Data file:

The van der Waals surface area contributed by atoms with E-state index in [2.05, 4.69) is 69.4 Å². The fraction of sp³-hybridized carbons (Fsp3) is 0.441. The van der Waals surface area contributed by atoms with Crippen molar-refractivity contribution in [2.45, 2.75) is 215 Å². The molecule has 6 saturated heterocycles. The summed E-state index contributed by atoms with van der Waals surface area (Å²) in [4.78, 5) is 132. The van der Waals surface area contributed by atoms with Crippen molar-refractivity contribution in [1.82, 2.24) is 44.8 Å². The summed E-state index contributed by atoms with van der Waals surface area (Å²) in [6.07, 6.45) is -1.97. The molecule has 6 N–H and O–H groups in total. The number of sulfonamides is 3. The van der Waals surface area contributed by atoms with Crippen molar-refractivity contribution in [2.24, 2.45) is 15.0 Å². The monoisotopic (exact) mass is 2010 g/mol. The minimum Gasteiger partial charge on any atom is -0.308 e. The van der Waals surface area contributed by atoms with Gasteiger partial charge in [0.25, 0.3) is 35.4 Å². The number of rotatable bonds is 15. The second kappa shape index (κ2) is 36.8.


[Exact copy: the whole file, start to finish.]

The van der Waals surface area contributed by atoms with E-state index in [2.05, 4.69) is 69.4 Å². The fraction of sp³-hybridized carbons (Fsp3) is 0.441. The van der Waals surface area contributed by atoms with Crippen molar-refractivity contribution in [2.45, 2.75) is 215 Å². The molecule has 6 saturated heterocycles. The summed E-state index contributed by atoms with van der Waals surface area (Å²) in [4.78, 5) is 132. The van der Waals surface area contributed by atoms with Crippen molar-refractivity contribution in [1.82, 2.24) is 44.8 Å². The summed E-state index contributed by atoms with van der Waals surface area (Å²) in [6.07, 6.45) is -1.97. The molecule has 6 N–H and O–H groups in total. The number of sulfonamides is 3. The van der Waals surface area contributed by atoms with Crippen molar-refractivity contribution in [2.24, 2.45) is 15.0 Å². The monoisotopic (exact) mass is 2010 g/mol. The minimum Gasteiger partial charge on any atom is -0.308 e. The van der Waals surface area contributed by atoms with Gasteiger partial charge in [0.25, 0.3) is 35.4 Å². The number of rotatable bonds is 15. The second kappa shape index (κ2) is 36.8.